In this investigation, we sought to validate the diagnostic and prognostic utility of the sum of AHA/ACCF risk factors, and determine the threshold sum of risk factors which should prompt further evaluation for CAD with non-invasive stress testing.
We conducted a retrospective cohort study of consecutive liver transplantation recipients, who had no cardiac symptoms, from July 2006 to October 2013 at Rush University Medical Center.
Baseline demographics, cardiovascular risk factors, cardiovascular history, and medications taken prior to liver transplantation were tabulated. Electrocardiograms obtained at the time of preoperative cardiac evaluation were reviewed by observers blinded to cardiac history and clinical outcomes. Left ventricular hypertrophy was defined according to the standard electrocardiographic criteria of Sokolow-Lyon, Cornell, R wave in lead 1 > 14 mV, Gubner-Ungerlieder, and R wave in aVL > 11 mV . The sum of AHA/ACCF risk factors (i.e., age greater than 60 years, hypertension, dyslipidemia, diabetes mellitus, prior cardiovascular disease, tobacco abuse, and left ventricular hypertrophy) present prior to liver transplantation was determined for each patient. The left ventricular ejection fraction as determined by pre-transplantation echocardiogram was recorded. The Model End-stage Liver Disease (MELD) score was used to assess the severity of liver disease.
The decision to undergo coronary angiography was driven by the clinical discretion of the managing cardiologist, based on the results of stress testing, known CAD, or perceived clinical risk. From coronary angiography reports, percent diameter stenosis values were tabulated according to a standard coronary segmentation model . Severe CAD was defined as ≥50% stenosis in the left main coronary artery or ≥ 70% stenosis in any epicardial coronary artery. Significant CAD was defined as ≥50% stenosis in any epicardial coronary artery .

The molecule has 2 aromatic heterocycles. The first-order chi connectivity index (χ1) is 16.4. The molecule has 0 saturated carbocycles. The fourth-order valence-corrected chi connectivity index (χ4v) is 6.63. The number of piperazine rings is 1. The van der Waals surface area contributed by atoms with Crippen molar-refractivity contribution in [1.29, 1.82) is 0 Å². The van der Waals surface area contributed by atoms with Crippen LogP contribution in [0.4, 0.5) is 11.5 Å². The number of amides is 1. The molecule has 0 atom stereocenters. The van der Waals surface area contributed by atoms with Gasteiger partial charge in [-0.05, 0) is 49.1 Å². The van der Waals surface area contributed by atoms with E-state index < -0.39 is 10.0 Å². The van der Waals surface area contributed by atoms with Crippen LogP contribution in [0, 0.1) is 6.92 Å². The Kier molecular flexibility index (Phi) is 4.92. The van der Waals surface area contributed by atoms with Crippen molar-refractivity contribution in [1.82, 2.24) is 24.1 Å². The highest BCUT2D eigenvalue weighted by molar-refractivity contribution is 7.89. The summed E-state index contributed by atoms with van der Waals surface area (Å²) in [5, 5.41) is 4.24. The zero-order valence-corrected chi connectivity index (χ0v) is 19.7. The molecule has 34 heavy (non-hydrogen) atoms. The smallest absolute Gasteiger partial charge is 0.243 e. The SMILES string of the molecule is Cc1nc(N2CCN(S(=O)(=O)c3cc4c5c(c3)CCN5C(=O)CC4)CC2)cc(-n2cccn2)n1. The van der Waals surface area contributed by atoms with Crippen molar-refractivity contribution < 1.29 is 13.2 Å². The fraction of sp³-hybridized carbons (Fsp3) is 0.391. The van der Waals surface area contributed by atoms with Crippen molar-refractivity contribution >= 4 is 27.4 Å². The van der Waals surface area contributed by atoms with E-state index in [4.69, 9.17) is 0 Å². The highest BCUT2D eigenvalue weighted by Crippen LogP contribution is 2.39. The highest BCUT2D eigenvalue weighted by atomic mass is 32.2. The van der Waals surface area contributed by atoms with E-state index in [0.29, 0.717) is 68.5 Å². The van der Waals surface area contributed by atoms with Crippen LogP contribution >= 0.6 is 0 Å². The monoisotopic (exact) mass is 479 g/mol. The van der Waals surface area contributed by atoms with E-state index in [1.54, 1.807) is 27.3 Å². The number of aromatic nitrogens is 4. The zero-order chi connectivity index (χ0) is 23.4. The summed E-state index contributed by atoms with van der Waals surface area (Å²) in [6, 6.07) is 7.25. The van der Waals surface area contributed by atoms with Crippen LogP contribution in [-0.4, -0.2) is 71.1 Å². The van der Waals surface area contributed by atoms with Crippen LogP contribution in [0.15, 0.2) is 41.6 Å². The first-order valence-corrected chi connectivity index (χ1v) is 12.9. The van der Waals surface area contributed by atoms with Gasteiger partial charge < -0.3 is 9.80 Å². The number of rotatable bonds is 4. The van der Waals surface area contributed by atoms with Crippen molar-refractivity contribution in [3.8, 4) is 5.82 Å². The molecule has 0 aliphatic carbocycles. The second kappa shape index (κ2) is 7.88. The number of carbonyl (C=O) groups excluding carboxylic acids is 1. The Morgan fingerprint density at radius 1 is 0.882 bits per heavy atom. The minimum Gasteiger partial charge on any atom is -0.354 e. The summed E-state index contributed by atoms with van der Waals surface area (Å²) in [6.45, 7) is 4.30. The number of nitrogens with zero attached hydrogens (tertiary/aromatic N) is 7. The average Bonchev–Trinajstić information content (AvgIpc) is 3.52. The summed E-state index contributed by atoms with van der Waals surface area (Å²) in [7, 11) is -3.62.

Patients were followed for post-transplantation events of death, cardiac death, myocardial infarction (MI), and surgical or percutaneous coronary revascularization. Events were adjudicated by investigators blinded to clinical data. Outcome status, date of event, and date of last encounter were determined by conducting detailed chart review and Social Security Death Index search. Hospital records and death certificates obtained from the Illinois Department of Public Health were reviewed to determine the cause of death. Cardiac death was defined as death caused by MI, arrhythmias, or heart failure.
The primary outcome was the presence of angiographically severe CAD pre-transplantation. The secondary outcomes were post-transplantation composite adverse events: 1) composite endpoint of cardiac death or MI; 2) composite endpoint of cardiac death, MI, or coronary revascularization.
Logistic regression modeling and receiver operating characteristic (ROC) curves were used to determine the predictive value of the sum of risk factors in determining the presence of severe or significant CAD.
Kaplan-Meier curves and the log-rank test were used to analyze event-free survival after transplantation. Univariate Cox regression models were used to determine the hazard of adverse events based on risk factors, which was expressed as hazard ratio (HR) and 95% confidence interval (CI). The proportional hazards assumption with respect to Cox regression modeling was confirmed using log-minus-log survival plots. SPSS version 23 software package (IBM-Armonk, NY) was used for all statistical analyses. The study was approved by the institutional review board of Rush University Medical Center.
We identified 220 patients (38.6% female, mean age 55 ± 11 years) who underwent liver transplantation at Rush University Medical Center and were followed for a mean of 4.0 ± 1.3 years. The baseline characteristics of the study cohort are detailed in Table 1. The average number of AHA/ACCF risk factors present prior to liver transplantation was 2.3 ± 1.7 and the frequencies of the total risk factors are listed in Table 1.